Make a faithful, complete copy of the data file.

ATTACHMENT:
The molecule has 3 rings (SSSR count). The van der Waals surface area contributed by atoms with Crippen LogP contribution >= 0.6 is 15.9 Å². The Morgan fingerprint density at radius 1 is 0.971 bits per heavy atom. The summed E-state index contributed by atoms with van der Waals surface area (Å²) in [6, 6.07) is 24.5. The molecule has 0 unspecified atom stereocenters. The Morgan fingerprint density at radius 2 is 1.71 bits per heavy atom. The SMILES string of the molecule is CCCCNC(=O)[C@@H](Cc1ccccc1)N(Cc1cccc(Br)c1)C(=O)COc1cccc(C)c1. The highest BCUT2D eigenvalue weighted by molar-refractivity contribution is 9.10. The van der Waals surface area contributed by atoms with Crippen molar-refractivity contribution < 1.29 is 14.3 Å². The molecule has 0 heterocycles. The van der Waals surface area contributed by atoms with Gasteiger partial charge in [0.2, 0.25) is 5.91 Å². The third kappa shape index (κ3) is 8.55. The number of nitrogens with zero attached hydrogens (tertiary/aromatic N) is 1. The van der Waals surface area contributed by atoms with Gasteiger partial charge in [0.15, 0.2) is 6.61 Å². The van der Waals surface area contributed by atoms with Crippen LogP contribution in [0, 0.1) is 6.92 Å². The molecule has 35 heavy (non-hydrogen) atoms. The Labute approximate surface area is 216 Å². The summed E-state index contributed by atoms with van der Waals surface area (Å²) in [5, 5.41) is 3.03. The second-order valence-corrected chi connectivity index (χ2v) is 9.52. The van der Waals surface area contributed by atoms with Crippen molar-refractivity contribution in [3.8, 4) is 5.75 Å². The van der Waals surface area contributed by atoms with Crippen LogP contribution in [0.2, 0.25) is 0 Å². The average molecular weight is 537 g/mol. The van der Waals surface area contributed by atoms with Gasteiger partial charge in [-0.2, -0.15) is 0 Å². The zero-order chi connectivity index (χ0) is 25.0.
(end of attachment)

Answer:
The molecule has 3 rings (SSSR count). The van der Waals surface area contributed by atoms with Crippen LogP contribution >= 0.6 is 15.9 Å². The Morgan fingerprint density at radius 1 is 0.971 bits per heavy atom. The summed E-state index contributed by atoms with van der Waals surface area (Å²) in [6, 6.07) is 24.5. The molecule has 0 unspecified atom stereocenters. The Morgan fingerprint density at radius 2 is 1.71 bits per heavy atom. The SMILES string of the molecule is CCCCNC(=O)[C@@H](Cc1ccccc1)N(Cc1cccc(Br)c1)C(=O)COc1cccc(C)c1. The highest BCUT2D eigenvalue weighted by molar-refractivity contribution is 9.10. The van der Waals surface area contributed by atoms with Crippen molar-refractivity contribution < 1.29 is 14.3 Å². The molecule has 0 heterocycles. The van der Waals surface area contributed by atoms with Gasteiger partial charge in [0.2, 0.25) is 5.91 Å². The third kappa shape index (κ3) is 8.55. The number of nitrogens with zero attached hydrogens (tertiary/aromatic N) is 1. The van der Waals surface area contributed by atoms with Gasteiger partial charge in [0.15, 0.2) is 6.61 Å². The van der Waals surface area contributed by atoms with Crippen LogP contribution in [0, 0.1) is 6.92 Å². The molecule has 35 heavy (non-hydrogen) atoms. The Labute approximate surface area is 216 Å². The summed E-state index contributed by atoms with van der Waals surface area (Å²) in [5, 5.41) is 3.03. The second-order valence-corrected chi connectivity index (χ2v) is 9.52. The van der Waals surface area contributed by atoms with Crippen molar-refractivity contribution in [3.8, 4) is 5.75 Å². The van der Waals surface area contributed by atoms with Crippen LogP contribution in [0.2, 0.25) is 0 Å². The average molecular weight is 537 g/mol. The van der Waals surface area contributed by atoms with Gasteiger partial charge in [-0.2, -0.15) is 0 Å². The zero-order chi connectivity index (χ0) is 25.0.